His new EP is his best work to date.
The chorus of "Prima Donna," the title track on Vince Staples' new EP, out today, tells you a lot about the young artist's current state of mind. The words "Is it real, is it, is it real? Real, real, real…" swirl in three-part harmony, and it's a question that seems to be nagging at him: At just 23 years old, Vince Staples has put the "fakeness" of not just the music industry, but of society, in his crosshairs.
Over the phone, he assures me that lines like "I'm sick of these rappers not selling no drugs" carry no deeper meaning than the literal one. But his tone suggests he might be fed up with music journalists asking these sorts of questions. Maybe this is the bullshit Staples is sick of—the hand-shaking, ass-kissing parts of being a famous artist. During one of the album's several interludes, lifted directly from voice notes Staples made on his phone about song ideas, he sings, "Sometimes I feel like giving up" over and over again. He says things like "People are so stupid sometimes" and "I've never had any dreams" in a disarming, matter-of-fact way. Great art is said to come from pain—maybe it can also come from apathy.
But you only need to listen to Prima Donna once to see what Staples does care about, and that's the craft of making music. For a seven-song EP (itself a rare, understated release format in 2016), Prima Donna is a remarkably top-tier production. It was crafted by a trio of producers most artists can only dream of: James Blake, DJ Dahi (previous production credits include Drake's "Worst Behavior" and Kendrick Lamar's "Money Trees"), and No I.D., who mentored Kanye West early in his career and executive produced Staples' acclaimed debut album, Summertime '06, in 2015. "Big Time," as just one example, is an industrial beat song that sounds like a descendant of Kanye West's 2013 album Yeezus and closes with a signature James Blake electronic breakdown.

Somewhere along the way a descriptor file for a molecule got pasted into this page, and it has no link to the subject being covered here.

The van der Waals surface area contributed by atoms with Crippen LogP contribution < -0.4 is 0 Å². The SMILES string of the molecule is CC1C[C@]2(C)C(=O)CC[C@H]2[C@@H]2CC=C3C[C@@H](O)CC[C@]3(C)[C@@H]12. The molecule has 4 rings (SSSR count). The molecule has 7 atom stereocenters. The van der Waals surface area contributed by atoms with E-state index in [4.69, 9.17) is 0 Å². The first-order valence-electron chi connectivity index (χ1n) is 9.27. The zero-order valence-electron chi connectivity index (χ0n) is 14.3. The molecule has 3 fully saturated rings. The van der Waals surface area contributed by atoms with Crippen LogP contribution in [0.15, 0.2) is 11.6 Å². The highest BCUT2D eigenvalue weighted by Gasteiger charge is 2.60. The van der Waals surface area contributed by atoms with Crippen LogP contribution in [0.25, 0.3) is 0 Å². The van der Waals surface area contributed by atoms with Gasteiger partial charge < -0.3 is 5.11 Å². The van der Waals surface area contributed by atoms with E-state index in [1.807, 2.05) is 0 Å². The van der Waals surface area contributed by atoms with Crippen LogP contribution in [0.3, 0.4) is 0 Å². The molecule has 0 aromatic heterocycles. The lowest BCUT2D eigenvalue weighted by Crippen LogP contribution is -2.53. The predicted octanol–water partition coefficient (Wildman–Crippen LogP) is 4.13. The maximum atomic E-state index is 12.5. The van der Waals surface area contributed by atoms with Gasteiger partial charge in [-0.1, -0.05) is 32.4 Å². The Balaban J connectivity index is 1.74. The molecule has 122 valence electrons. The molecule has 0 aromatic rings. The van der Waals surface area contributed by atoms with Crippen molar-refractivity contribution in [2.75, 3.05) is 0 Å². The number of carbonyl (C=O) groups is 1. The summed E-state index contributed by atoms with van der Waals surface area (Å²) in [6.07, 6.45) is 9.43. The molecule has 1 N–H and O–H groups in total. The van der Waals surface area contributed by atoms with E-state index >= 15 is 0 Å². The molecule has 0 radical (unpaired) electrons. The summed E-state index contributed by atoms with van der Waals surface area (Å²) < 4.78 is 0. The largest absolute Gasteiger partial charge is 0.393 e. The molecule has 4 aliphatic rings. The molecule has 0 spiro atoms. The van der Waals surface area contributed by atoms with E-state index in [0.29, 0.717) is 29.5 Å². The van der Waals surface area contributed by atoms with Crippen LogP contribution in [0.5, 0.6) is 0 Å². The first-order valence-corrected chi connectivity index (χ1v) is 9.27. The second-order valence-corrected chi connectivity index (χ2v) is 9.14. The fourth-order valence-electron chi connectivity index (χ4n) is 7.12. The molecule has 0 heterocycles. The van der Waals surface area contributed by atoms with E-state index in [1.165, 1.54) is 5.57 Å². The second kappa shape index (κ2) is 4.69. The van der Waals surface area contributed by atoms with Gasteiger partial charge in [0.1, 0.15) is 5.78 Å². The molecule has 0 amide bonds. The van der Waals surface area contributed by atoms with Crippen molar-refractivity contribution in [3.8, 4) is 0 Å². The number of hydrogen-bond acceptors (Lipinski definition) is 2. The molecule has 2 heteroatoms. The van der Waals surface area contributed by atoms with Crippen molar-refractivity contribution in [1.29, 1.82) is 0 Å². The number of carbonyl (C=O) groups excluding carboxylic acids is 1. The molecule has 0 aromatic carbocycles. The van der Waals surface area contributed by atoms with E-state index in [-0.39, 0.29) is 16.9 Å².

While production is certainly awe-inspiring, there's no denying Vince Staples' ability to skillfully expose the hollowness of hip-hop's frequently self-aggrandizing lyrics. On "Big Time," he raps, "They paid me 80K / I put it away for a rainy day / You never know when you gonna catch a case"—an unexpectedly poignant line about fiscal responsibility. "My bitch look like Mona Lisa," he raps on the Outkast-sampling "War Ready," which can be seen as both a brag or a joke. Even when Vince Staples is serious, he can't help but be funny. (See: every video we've ever done with the guy, including the one below.) And on top of all that, it's been said Vince Staples has the best-sounding voice in the rap game.
Ultimately, he says, "It's not up to me to tell people how to live their lives." But he's an example of maturity and honest creative expression in an age when fakeness isn't just tolerated but celebrated. Later, Staples tells me, "I think everyone should try to learn something new every day." If you want to learn something today, listen to Prima Donna. You might just learn that in music today, it doesn't get any realer than this.